Drug use can start out because of a variety of reasons including; trauma, experimentation, boredom, anxiety and social pressures. While virtually any substance can be abused, some drugs carry a higher risk of dependency and addiction than others. Click here to read more about why people do drugs.
There’s no question that substance use and abuse are widespread in the US. Per 2013-2015 data from NIDA’s National Survey of Drug Use and Health, 65.7 percent of individuals 12 and older used alcohol the prior year, 13.5 percent used marijuana or hashish, and 17.8 percent reported using illicit drugs. In their lifetime, 81 percent of those surveyed reported drinking alcohol, 44 percent said they smoked marijuana or hashish, and 48.8 percent had used illicit drugs. The longer one uses a substance, the harder it is to stop without experiencing cravings and withdrawal symptoms. As a result, recognizing the signs of drug use sooner rather than later is important.
Knowing these signs can help to identify whether a loved one may be using drugs and risking harmful consequences to their health, school, job, and family life.
Signs of Addiction
- They keep taking a drug after it’s no longer needed for a health problem.
- They need more and more of a substance to get the same effects (called “tolerance”), and They can take more before They feel an effect.
- They feel strange when the drug wears off. They may be shaky, depressed, sick to Theyr stomach, sweat, or have headaches. They may also be tired or not hungry. In severe cases, They could even be confused, have seizures, or run a fever.
- They can’t stop Theyrself from using the drug, even if They want to. They are still using it even though it’s making bad things happen in Theyr life, like trouble with friends, family, work, or the law.
- They spend a lot of Theyr time thinking about the drug: how to get more, when They’ll take it, how good They feel, or how bad They feel afterward.
- They have a hard time giving Theyrself limits. They might say They’ll only use “so much” but then can’t stop and end up using twice that amount. Or They use it more often than They meant to.
- They’ve lost interest in things They once liked to do.
- They’ve begun having trouble doing normal daily things, like cooking or working.
- They drive or do other dangerous things (like use heavy machines) when They are on the drug.
- They borrow or steal money to pay for drugs.
- They hide the drug use or the effect it is having on They from others.
- They’re having trouble getting along with co-workers, teachers, friends, or family members. They complain more about how They act or how They’ve changed.
- They sleep too much or too little, compared with how They used to. Or They eat a lot more or a lot less than before.
- They look different. They may have bloodshot eyes, bad breath, shakes or tremors, frequent bloody noses, or They may have gained or lost weight.
- They have a new set of friends with whom They do drugs and go to different places to use the drugs.
- They go to more than one doctor to get prescriptions for the same drug or problem.
- They look in other people’s medicine cabinets for drugs to take.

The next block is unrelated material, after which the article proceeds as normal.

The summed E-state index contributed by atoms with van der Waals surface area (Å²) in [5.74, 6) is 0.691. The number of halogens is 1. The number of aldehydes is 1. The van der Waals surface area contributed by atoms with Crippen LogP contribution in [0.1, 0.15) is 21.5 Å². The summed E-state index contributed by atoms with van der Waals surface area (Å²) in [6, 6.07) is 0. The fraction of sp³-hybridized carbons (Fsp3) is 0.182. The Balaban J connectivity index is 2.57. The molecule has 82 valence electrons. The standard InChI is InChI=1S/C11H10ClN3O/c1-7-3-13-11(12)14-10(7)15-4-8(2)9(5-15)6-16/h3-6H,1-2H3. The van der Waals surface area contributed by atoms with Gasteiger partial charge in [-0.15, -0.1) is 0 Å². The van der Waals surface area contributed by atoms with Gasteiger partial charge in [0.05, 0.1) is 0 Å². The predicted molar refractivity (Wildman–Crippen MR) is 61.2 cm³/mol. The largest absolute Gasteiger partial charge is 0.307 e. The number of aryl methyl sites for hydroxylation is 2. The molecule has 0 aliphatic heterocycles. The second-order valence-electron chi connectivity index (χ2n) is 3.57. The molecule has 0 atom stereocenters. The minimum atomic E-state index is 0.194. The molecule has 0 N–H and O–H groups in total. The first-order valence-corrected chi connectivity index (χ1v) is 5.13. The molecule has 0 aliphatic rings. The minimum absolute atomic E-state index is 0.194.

- They take prescribed meds with alcohol or other drugs.
Brett’s True Story of Addiction
Brett’s descent into addiction started out as a bundle of teenage angst and an identity built around rebellion. Skateboarding turned into smoking cigarettes, which turned into smoking Marijuana.
“I found my identity as the bad kid,” Brett said.
“For so long, I thought that drugs were cool. I thought that making money was cool. My whole perception was wrong,” Brett said.
His rock bottom happened when he overdosed shortly after leaving prison on the day of his brother’s wedding.
“My mother almost had to bury and marry a son in the same day,” Brett said.
“That took a lot of courage to finally walk in and realize that I was defeated by this disease. My probation gave me another chance. I had been to prison twice. I had been to 10 rehabs at that point. I had no other choice,” Brett said.
One of the principal factors that helped get him to the point where he realized he couldn’t continue in his addiction—beyond his rock bottom moment was his family going to Al-Anon programs.
“I can’t continue to use if I’m not being enabled by somebody,” Brett said.
His parents learned to take care of themselves. At first he was resentful when they began the program, but he was able to follow shortly after when he wasn’t enabled by them anymore.
Forming a New Identity from the Inside, Out
“My new identity really has nothing to do with these outside things. It has more to do with who I am and who God made me to be,” Brett said.
One of the things that gives him purpose in life now is helping kids who are in recovery.
“I believe my purpose in the program is to make recovery look cool,” Brett said.
Brett feels obligated to gain wisdom from the older guys and pass it on to the younger people. “I might attract them with my humor and intellect. I have things to offer these days, not stuff to hide behind,” Brett said.
Giving Back, Moving Forward
Brett wants to encourage people who have loved ones struggling in addiction that the person isn’t doing drugs because they want to hurt them. He’s celebrating six months sober and doesn’t want to go back to that life.
“I’m not going to lie and say drugs aren’t fun. It just was a managing thing. I was doing them just to get by,” Brett said.
However, now Brett realizes that he has a higher purpose, connected to the youth and to his higher power.
When he talks to people who struggle in addiction, he tries to put himself back in their shoes in order to relate to them.
“I’m in a place today where [just] yesterday I had a few mothers asking for suggestions and help. Before that it was my mother calling frantic. Today I get to sit in front of these cameras and carry a message of hope,” Brett said.